Pfizer Inc. will plead guilty to criminal charges and pay $430 million in fines to settle charges that a company it bought illegally promoted non-approved uses for a drug.
The settlement with the world’s largest pharmaceutical company over Warner-Lambert, which Pfizer bought in 2000, includes a $240 million criminal fine the second-largest ever imposed in a health-care fraud prosecution, the Justice Department said. Pfizer also will pay $152 million in civil fines to be shared among state and federal Medicaid agencies. Another $38 million would go to state consumer-protection agencies.
Under the agreement announced Thursday by federal prosecutors, the company acknowledged spending hundreds of thousands of dollars to promote non-approved uses for the anti-seizure drug Neurontin. The company said the activity occurred years before it bought Warner-Lambert.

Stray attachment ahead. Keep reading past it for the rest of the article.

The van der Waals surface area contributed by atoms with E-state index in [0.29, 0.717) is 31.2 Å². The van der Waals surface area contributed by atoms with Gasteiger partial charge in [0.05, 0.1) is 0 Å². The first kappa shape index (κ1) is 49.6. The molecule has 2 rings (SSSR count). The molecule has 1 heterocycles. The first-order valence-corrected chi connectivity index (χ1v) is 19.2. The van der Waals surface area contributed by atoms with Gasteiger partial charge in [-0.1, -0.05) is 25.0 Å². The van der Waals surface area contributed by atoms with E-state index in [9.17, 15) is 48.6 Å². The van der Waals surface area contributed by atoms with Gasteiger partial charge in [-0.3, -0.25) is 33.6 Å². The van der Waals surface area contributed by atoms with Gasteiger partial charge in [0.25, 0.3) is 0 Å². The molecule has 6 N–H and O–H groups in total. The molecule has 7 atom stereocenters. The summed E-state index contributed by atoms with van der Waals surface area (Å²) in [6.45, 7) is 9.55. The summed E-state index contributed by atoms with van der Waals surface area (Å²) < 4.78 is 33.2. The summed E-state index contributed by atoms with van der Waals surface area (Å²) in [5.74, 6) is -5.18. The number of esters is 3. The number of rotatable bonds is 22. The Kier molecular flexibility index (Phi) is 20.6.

The case began in 1996, when scientist David Franklin filed a whistleblower lawsuit under the U.S. False Claims Act, which allows private citizens to sue on behalf of the government and receive a portion of awards in cases where companies are defrauding the government. Franklin will receive $26.6 million as part of the settlement.
Franklin’s suit alleged that, to drive up sales in the 1990s, drug maker Parke-Davis and its parent company Warner-Lambert promoted the drug Neurontin for relieving pain, headaches, bipolar disorder and other psychiatric illnesses though it was approved only as an epilepsy drug. While doctors can prescribe drugs for any use, promoting drugs for so-called “off-label uses” is prohibited by the Food and Drug Cosmetic Act.
The lawsuit alleged the company’s plan included paying doctors to put their names on ghostwritten articles about Neurontin and to induce them to prescribe the drug for various uses by giving them tickets to sporting events, trips to golf resorts and speakers fees.